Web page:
Next we turn to the Administrator's assertion that he proved by clear and convincing evidence the allegations in Count III that Respondent neglected Angelo Georgopoulos's case and failed to promptly deliver settlement funds. We disagree. The evidence does not support the Administrator's characterization of Respondent's representation as "months of neglect." Except for a ten-day period, Respondent communicated with the Georgopoulos family. Additionally, the Hearing Board accepted his testimony that he did not initially know how to resolve the lien and was trying to determine whether the lien attached to the settlement proceeds. Respondent acknowledged that he could have handled the matter more efficiently, but the fact that his representation was less than perfect does not necessarily lead to a finding of neglect.

The Administrator has cited no case in which conduct as minimal as Respondent's has been found to violate Rules 1.3, 1.4(a), or 1.15(b). The circumstances of In re Smith, 168 Ill.2d 269, 659 N.E.2d 896 (1995), relied upon by the Administrator, were much more egregious than this case. Accordingly, we conclude that the Administrator has not demonstrated that the Hearing Board's findings on Count III were contrary to the manifest weight of the evidence.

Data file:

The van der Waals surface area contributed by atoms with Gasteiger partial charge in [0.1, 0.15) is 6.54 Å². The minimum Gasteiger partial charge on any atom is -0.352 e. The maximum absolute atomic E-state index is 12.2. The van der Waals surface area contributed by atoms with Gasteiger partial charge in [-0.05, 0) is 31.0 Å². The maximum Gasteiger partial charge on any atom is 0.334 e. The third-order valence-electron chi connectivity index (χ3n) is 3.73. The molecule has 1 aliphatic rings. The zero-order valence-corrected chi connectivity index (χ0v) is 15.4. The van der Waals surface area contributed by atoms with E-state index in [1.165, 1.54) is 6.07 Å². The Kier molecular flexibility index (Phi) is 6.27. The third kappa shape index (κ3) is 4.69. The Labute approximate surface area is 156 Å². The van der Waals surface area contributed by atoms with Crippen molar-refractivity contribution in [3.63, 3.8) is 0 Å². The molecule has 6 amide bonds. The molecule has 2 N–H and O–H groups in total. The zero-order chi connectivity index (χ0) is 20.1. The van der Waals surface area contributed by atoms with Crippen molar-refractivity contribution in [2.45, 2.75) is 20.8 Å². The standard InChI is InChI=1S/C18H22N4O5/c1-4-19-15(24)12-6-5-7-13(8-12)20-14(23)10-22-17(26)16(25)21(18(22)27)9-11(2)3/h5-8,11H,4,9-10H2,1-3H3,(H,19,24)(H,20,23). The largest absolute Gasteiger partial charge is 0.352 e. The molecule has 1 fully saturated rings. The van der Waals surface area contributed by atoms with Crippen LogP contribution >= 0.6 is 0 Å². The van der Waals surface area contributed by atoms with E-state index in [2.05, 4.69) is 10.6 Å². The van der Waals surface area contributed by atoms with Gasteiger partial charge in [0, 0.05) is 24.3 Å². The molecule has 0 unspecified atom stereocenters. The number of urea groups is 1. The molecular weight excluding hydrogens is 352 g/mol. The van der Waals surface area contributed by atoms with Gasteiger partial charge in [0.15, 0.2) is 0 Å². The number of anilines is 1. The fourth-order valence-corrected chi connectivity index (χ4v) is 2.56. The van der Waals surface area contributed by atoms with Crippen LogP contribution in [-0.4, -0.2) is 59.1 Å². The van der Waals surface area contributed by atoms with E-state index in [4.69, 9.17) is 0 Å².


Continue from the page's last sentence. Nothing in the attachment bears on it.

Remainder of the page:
Sanction

Both parties disagree with the Hearing Board's recommended sanction of a six-month suspension. The Administrator argues for a two-year suspension, while Respondent asserts that the sanction should be, at most, a censure.

The purpose of the disciplinary process is not to punish attorneys, but to safeguard the public, maintain the integrity of the legal profession, and protect the administration of justice from reproach. In re Timpone, 157 Ill.2d 178, 623 N.E.2d 300 (1993). With those principles in

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mind, we consider discipline imposed in similar cases as well as the particular circumstances of each case, including the nature of the misconduct and any mitigating and aggravating factors. In re Witt, 145 Ill.2d 380, 583 N.E.2d 526 (1991). The Hearing Board's sanction recommendation is advisory. In re Hopper, 85 Ill.2d 318, 323, 423 N.E.2d 900 (1981).